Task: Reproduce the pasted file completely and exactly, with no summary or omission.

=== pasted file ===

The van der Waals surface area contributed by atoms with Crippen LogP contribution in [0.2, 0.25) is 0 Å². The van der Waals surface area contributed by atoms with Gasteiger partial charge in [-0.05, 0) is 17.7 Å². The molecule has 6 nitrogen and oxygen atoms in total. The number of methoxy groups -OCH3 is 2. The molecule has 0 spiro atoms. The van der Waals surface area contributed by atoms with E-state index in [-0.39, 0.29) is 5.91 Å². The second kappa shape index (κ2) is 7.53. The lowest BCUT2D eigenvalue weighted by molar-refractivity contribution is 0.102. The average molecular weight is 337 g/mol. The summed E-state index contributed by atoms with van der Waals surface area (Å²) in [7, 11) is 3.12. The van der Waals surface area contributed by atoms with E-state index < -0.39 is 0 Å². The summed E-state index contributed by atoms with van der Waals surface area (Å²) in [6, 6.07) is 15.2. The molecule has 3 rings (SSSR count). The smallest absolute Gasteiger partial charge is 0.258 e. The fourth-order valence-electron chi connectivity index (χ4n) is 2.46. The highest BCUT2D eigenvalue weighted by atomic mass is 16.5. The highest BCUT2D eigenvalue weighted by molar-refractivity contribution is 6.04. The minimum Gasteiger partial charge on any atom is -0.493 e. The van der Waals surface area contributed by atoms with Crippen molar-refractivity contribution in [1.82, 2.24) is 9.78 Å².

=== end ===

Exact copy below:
The van der Waals surface area contributed by atoms with Crippen LogP contribution in [0.2, 0.25) is 0 Å². The van der Waals surface area contributed by atoms with Gasteiger partial charge in [-0.05, 0) is 17.7 Å². The molecule has 6 nitrogen and oxygen atoms in total. The number of methoxy groups -OCH3 is 2. The molecule has 0 spiro atoms. The van der Waals surface area contributed by atoms with E-state index in [-0.39, 0.29) is 5.91 Å². The second kappa shape index (κ2) is 7.53. The lowest BCUT2D eigenvalue weighted by molar-refractivity contribution is 0.102. The average molecular weight is 337 g/mol. The summed E-state index contributed by atoms with van der Waals surface area (Å²) in [7, 11) is 3.12. The van der Waals surface area contributed by atoms with E-state index < -0.39 is 0 Å². The summed E-state index contributed by atoms with van der Waals surface area (Å²) in [6, 6.07) is 15.2. The molecule has 3 rings (SSSR count). The smallest absolute Gasteiger partial charge is 0.258 e. The fourth-order valence-electron chi connectivity index (χ4n) is 2.46. The highest BCUT2D eigenvalue weighted by atomic mass is 16.5. The highest BCUT2D eigenvalue weighted by molar-refractivity contribution is 6.04. The minimum Gasteiger partial charge on any atom is -0.493 e. The van der Waals surface area contributed by atoms with Crippen molar-refractivity contribution in [1.82, 2.24) is 9.78 Å².